The second of three Community Workshops for the Downtown Transit Oriented Development (TOD) Specific Plan was held on August 11, 2014, in the Adobe Room of the Baldwin Park Community Center.
The presentation included a description of the Specific Plan area, background and purpose of the Specific Plan, process to date, and the preliminary land use, circulation and urban design plans. Potentials for implementation and how to realize change in the Downtown area were also identified in the presentation.
Many workshop participants agreed that the City is heading in the right direction by planning to return Downtown to a more walkable and less auto-oriented area that would attract visitors and bring more people into Downtown. Downtown should be more attractive, interesting and walkable to become something that is enticing to attract visitors from the region. Comparisons were made to cities such as Monrovia and Covina where walkable, mixed use downtown areas have been created and are successful.
There was considerable discussion on the issue of parking. Some participants expressed concerns over the potential removal of one aisle of angled parking along Ramona Boulevard and its impact on businesses. It was noted by the consultant team that sufficient parking will be provided over the entire Downtown area to encourage in strategic locations “park once” behavior and more walking around the Downtown. Some suggested that a good location for a parking structure may be on the site across from City Hall to serve the businesses along Ramona Boulevard. It was suggested the site could include a parking structure with some retail uses, as well as a civic plaza.
The idea of creating a civic plaza on the City-owned site across from City Hall was presented and discussed. Overall, there is support for a civic plaza, however some participants believe City Hall should not be the focal point of Downtown as it is a “dead” use in the evening and on weekends. Others noted that creating a civic plaza is an opportunity to enhance City Hall and create a vibrant place by having the space for community gatherings and events, such as farmers markets, music and art festivals, etc. There may be a design opportunity to better link a new civic plaza to Ramona Boulevard by developing a walkway through the retail buildings fronting Ramona and providing a direct pedestrian connection to the plaza.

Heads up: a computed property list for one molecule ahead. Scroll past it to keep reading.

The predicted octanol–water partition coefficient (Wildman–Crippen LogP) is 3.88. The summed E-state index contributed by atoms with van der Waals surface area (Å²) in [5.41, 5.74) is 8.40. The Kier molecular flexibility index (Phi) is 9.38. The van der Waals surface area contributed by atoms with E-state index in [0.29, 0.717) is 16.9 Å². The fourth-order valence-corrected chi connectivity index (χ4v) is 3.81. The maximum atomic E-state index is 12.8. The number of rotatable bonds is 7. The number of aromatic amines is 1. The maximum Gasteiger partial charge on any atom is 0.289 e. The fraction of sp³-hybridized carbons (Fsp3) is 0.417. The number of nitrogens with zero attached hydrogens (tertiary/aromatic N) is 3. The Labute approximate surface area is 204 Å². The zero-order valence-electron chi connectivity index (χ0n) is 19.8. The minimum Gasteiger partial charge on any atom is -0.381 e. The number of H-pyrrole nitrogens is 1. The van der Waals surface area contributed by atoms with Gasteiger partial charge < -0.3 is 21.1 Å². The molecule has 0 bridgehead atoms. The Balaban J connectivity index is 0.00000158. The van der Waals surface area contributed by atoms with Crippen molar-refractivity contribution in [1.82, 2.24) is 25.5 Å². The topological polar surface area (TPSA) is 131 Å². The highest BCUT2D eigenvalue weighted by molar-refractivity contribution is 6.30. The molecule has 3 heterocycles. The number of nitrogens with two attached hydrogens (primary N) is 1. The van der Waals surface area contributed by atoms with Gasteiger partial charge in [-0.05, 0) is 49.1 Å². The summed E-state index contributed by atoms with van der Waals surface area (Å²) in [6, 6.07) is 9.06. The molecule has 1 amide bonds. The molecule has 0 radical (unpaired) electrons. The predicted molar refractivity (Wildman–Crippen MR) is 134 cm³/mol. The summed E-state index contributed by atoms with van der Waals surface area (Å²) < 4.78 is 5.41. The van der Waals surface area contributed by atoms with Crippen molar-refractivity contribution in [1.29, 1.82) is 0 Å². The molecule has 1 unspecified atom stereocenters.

There was also discussion and varying perspectives about providing for bicycles in the Downtown. Some participants feel that there are few bicyclists in the Downtown area, while others feel there are a lot of people using bicycles, and more who would if they felt safer riding around Downtown. It was noted that bike popularity is increasing, especially among the younger generation, and including provisions in the Specific Plan for bikes is necessary to build a safe community for both biking and walking.
In addition to the above discussions, the following is a sampling of additional comments:
- There are too many medical office uses on Ramona Boulevard taking up prime retail space and causing a parking problem. We should consider moving the medical uses.
- While having an alleyway walkway system may be desirable (i.e. Pasadena and Monrovia), consider keeping people focused on the main streets in the early phases of revitalization for economic development.
- Making Maine Street one lane in each direction is a concern because that is how the street used to be and it was a problem for businesses.
- More consideration should be given to the area around Downing Avenue. This would be a good area for mixed use across from the Metrolink station. However, to accomplish this, parcels must be aggregated because the parcel size and dimensions are not conducive to mixed use development.